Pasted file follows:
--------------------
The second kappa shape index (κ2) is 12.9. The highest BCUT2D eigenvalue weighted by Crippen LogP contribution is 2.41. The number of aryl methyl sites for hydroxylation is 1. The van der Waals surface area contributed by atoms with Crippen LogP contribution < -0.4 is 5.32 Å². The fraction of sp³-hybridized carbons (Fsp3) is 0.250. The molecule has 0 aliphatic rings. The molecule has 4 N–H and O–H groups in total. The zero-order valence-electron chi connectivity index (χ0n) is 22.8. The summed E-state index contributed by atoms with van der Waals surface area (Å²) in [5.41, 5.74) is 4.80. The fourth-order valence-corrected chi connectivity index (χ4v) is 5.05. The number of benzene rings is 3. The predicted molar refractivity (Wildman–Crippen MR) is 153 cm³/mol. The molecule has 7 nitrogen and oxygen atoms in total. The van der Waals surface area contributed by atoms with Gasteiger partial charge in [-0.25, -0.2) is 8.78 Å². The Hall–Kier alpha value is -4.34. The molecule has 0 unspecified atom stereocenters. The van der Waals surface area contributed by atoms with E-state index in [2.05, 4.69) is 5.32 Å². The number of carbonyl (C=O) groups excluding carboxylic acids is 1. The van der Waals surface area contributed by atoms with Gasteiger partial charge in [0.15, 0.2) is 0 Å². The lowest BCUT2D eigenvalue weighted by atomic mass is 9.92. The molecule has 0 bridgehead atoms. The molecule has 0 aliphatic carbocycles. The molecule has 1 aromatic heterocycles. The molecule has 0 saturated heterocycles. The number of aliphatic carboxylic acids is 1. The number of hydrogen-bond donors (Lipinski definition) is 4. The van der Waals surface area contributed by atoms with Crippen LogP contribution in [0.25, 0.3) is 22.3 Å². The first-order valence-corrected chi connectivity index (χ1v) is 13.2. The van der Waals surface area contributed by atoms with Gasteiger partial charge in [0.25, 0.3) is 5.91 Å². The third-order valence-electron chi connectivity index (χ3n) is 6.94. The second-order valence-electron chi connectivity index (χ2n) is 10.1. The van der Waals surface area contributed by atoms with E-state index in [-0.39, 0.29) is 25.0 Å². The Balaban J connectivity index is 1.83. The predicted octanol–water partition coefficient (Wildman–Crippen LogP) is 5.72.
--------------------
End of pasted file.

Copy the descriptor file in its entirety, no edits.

The second kappa shape index (κ2) is 12.9. The highest BCUT2D eigenvalue weighted by Crippen LogP contribution is 2.41. The number of aryl methyl sites for hydroxylation is 1. The van der Waals surface area contributed by atoms with Crippen LogP contribution < -0.4 is 5.32 Å². The fraction of sp³-hybridized carbons (Fsp3) is 0.250. The molecule has 0 aliphatic rings. The molecule has 4 N–H and O–H groups in total. The zero-order valence-electron chi connectivity index (χ0n) is 22.8. The summed E-state index contributed by atoms with van der Waals surface area (Å²) in [5.41, 5.74) is 4.80. The fourth-order valence-corrected chi connectivity index (χ4v) is 5.05. The number of benzene rings is 3. The predicted molar refractivity (Wildman–Crippen MR) is 153 cm³/mol. The molecule has 7 nitrogen and oxygen atoms in total. The van der Waals surface area contributed by atoms with Gasteiger partial charge in [-0.25, -0.2) is 8.78 Å². The Hall–Kier alpha value is -4.34. The molecule has 0 unspecified atom stereocenters. The van der Waals surface area contributed by atoms with E-state index in [2.05, 4.69) is 5.32 Å². The number of carbonyl (C=O) groups excluding carboxylic acids is 1. The van der Waals surface area contributed by atoms with Gasteiger partial charge in [0.15, 0.2) is 0 Å². The lowest BCUT2D eigenvalue weighted by atomic mass is 9.92. The molecule has 0 bridgehead atoms. The molecule has 0 aliphatic carbocycles. The molecule has 1 aromatic heterocycles. The molecule has 0 saturated heterocycles. The number of aliphatic carboxylic acids is 1. The number of hydrogen-bond donors (Lipinski definition) is 4. The van der Waals surface area contributed by atoms with Crippen LogP contribution in [0.25, 0.3) is 22.3 Å². The first-order valence-corrected chi connectivity index (χ1v) is 13.2. The van der Waals surface area contributed by atoms with Gasteiger partial charge in [0.25, 0.3) is 5.91 Å². The third-order valence-electron chi connectivity index (χ3n) is 6.94. The second-order valence-electron chi connectivity index (χ2n) is 10.1. The van der Waals surface area contributed by atoms with E-state index in [-0.39, 0.29) is 25.0 Å². The Balaban J connectivity index is 1.83. The predicted octanol–water partition coefficient (Wildman–Crippen LogP) is 5.72.